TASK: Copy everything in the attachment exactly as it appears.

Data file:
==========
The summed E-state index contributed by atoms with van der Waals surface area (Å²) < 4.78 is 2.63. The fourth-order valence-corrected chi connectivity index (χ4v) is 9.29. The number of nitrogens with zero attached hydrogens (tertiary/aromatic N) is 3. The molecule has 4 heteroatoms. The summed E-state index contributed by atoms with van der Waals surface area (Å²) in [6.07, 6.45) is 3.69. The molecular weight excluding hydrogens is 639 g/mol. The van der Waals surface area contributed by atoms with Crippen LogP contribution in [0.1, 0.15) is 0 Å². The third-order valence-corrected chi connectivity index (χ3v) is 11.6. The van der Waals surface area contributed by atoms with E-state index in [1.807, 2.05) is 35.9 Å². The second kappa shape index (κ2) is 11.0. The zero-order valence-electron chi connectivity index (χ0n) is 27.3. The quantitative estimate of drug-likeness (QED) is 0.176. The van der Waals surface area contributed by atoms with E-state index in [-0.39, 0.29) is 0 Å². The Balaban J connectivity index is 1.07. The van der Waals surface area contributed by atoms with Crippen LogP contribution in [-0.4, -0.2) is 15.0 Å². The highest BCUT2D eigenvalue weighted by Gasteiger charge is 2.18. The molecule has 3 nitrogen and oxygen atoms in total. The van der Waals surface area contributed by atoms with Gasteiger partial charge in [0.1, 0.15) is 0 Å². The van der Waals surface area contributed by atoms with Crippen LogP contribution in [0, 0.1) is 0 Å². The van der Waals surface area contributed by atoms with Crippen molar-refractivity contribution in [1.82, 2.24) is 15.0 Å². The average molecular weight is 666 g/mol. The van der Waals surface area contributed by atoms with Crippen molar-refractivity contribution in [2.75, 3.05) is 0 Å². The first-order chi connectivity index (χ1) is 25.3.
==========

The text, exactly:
The summed E-state index contributed by atoms with van der Waals surface area (Å²) < 4.78 is 2.63. The fourth-order valence-corrected chi connectivity index (χ4v) is 9.29. The number of nitrogens with zero attached hydrogens (tertiary/aromatic N) is 3. The molecule has 4 heteroatoms. The summed E-state index contributed by atoms with van der Waals surface area (Å²) in [6.07, 6.45) is 3.69. The molecular weight excluding hydrogens is 639 g/mol. The van der Waals surface area contributed by atoms with Crippen LogP contribution in [0.1, 0.15) is 0 Å². The third-order valence-corrected chi connectivity index (χ3v) is 11.6. The van der Waals surface area contributed by atoms with E-state index in [1.807, 2.05) is 35.9 Å². The second kappa shape index (κ2) is 11.0. The zero-order valence-electron chi connectivity index (χ0n) is 27.3. The quantitative estimate of drug-likeness (QED) is 0.176. The van der Waals surface area contributed by atoms with E-state index in [-0.39, 0.29) is 0 Å². The Balaban J connectivity index is 1.07. The van der Waals surface area contributed by atoms with Crippen LogP contribution in [-0.4, -0.2) is 15.0 Å². The highest BCUT2D eigenvalue weighted by Gasteiger charge is 2.18. The molecule has 3 nitrogen and oxygen atoms in total. The van der Waals surface area contributed by atoms with Gasteiger partial charge in [0.1, 0.15) is 0 Å². The van der Waals surface area contributed by atoms with Crippen LogP contribution in [0, 0.1) is 0 Å². The van der Waals surface area contributed by atoms with Crippen molar-refractivity contribution in [1.82, 2.24) is 15.0 Å². The average molecular weight is 666 g/mol. The van der Waals surface area contributed by atoms with Crippen molar-refractivity contribution in [2.75, 3.05) is 0 Å². The first-order chi connectivity index (χ1) is 25.3.